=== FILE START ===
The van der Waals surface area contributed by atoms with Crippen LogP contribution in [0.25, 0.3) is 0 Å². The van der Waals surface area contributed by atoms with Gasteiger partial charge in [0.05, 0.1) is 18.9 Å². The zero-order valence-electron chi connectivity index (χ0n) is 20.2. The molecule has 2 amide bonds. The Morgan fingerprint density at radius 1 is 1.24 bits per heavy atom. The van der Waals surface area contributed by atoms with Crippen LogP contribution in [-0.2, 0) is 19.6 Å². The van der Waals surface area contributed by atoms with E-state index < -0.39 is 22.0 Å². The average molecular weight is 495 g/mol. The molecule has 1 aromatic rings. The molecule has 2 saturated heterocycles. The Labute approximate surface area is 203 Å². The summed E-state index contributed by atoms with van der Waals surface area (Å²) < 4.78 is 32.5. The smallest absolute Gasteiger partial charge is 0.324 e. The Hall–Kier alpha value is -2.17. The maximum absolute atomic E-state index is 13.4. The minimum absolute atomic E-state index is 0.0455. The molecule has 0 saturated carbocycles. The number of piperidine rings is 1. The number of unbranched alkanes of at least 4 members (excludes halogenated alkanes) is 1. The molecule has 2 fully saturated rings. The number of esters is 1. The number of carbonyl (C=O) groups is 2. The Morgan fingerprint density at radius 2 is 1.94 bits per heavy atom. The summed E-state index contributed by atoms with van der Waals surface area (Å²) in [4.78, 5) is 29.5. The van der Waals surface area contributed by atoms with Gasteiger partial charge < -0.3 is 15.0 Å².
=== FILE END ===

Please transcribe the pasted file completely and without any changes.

The van der Waals surface area contributed by atoms with Crippen LogP contribution in [0.25, 0.3) is 0 Å². The van der Waals surface area contributed by atoms with Gasteiger partial charge in [0.05, 0.1) is 18.9 Å². The zero-order valence-electron chi connectivity index (χ0n) is 20.2. The molecule has 2 amide bonds. The Morgan fingerprint density at radius 1 is 1.24 bits per heavy atom. The van der Waals surface area contributed by atoms with Crippen LogP contribution in [-0.2, 0) is 19.6 Å². The van der Waals surface area contributed by atoms with E-state index < -0.39 is 22.0 Å². The average molecular weight is 495 g/mol. The molecule has 1 aromatic rings. The molecule has 2 saturated heterocycles. The Labute approximate surface area is 203 Å². The summed E-state index contributed by atoms with van der Waals surface area (Å²) < 4.78 is 32.5. The smallest absolute Gasteiger partial charge is 0.324 e. The Hall–Kier alpha value is -2.17. The maximum absolute atomic E-state index is 13.4. The minimum absolute atomic E-state index is 0.0455. The molecule has 0 saturated carbocycles. The number of piperidine rings is 1. The number of unbranched alkanes of at least 4 members (excludes halogenated alkanes) is 1. The molecule has 2 fully saturated rings. The number of esters is 1. The number of carbonyl (C=O) groups is 2. The Morgan fingerprint density at radius 2 is 1.94 bits per heavy atom. The summed E-state index contributed by atoms with van der Waals surface area (Å²) in [4.78, 5) is 29.5. The van der Waals surface area contributed by atoms with Gasteiger partial charge < -0.3 is 15.0 Å².